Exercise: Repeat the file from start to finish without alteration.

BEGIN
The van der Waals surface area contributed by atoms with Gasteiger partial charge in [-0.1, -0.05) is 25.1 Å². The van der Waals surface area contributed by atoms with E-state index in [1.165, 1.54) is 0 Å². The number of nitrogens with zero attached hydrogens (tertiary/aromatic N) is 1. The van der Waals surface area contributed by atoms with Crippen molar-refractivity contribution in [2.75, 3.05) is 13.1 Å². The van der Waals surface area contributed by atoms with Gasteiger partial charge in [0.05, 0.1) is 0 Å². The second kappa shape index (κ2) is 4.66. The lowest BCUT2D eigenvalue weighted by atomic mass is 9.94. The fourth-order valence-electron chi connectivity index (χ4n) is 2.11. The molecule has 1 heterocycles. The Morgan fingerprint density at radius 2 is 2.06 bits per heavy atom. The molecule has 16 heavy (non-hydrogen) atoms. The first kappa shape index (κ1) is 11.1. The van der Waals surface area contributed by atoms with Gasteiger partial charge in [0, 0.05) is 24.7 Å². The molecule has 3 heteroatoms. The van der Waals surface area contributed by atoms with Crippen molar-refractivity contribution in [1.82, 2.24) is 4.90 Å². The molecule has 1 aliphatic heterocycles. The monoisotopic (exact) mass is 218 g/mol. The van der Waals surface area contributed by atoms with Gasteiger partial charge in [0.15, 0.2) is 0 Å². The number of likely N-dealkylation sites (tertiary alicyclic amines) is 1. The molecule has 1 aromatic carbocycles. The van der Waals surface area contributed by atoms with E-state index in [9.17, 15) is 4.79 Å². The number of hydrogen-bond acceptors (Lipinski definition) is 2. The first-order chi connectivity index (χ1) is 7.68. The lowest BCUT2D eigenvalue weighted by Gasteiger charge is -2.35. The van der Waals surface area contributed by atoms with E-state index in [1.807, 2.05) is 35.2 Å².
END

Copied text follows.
The van der Waals surface area contributed by atoms with Gasteiger partial charge in [-0.1, -0.05) is 25.1 Å². The van der Waals surface area contributed by atoms with E-state index in [1.165, 1.54) is 0 Å². The number of nitrogens with zero attached hydrogens (tertiary/aromatic N) is 1. The van der Waals surface area contributed by atoms with Crippen molar-refractivity contribution in [2.75, 3.05) is 13.1 Å². The van der Waals surface area contributed by atoms with Gasteiger partial charge in [0.05, 0.1) is 0 Å². The second kappa shape index (κ2) is 4.66. The lowest BCUT2D eigenvalue weighted by atomic mass is 9.94. The fourth-order valence-electron chi connectivity index (χ4n) is 2.11. The molecule has 1 heterocycles. The Morgan fingerprint density at radius 2 is 2.06 bits per heavy atom. The molecule has 16 heavy (non-hydrogen) atoms. The first kappa shape index (κ1) is 11.1. The van der Waals surface area contributed by atoms with Gasteiger partial charge in [0, 0.05) is 24.7 Å². The molecule has 3 heteroatoms. The van der Waals surface area contributed by atoms with Crippen molar-refractivity contribution in [1.82, 2.24) is 4.90 Å². The molecule has 1 aliphatic heterocycles. The monoisotopic (exact) mass is 218 g/mol. The van der Waals surface area contributed by atoms with Gasteiger partial charge in [0.15, 0.2) is 0 Å². The number of likely N-dealkylation sites (tertiary alicyclic amines) is 1. The molecule has 1 aromatic carbocycles. The van der Waals surface area contributed by atoms with E-state index in [9.17, 15) is 4.79 Å². The number of hydrogen-bond acceptors (Lipinski definition) is 2. The first-order chi connectivity index (χ1) is 7.68. The lowest BCUT2D eigenvalue weighted by Gasteiger charge is -2.35. The van der Waals surface area contributed by atoms with E-state index in [1.807, 2.05) is 35.2 Å².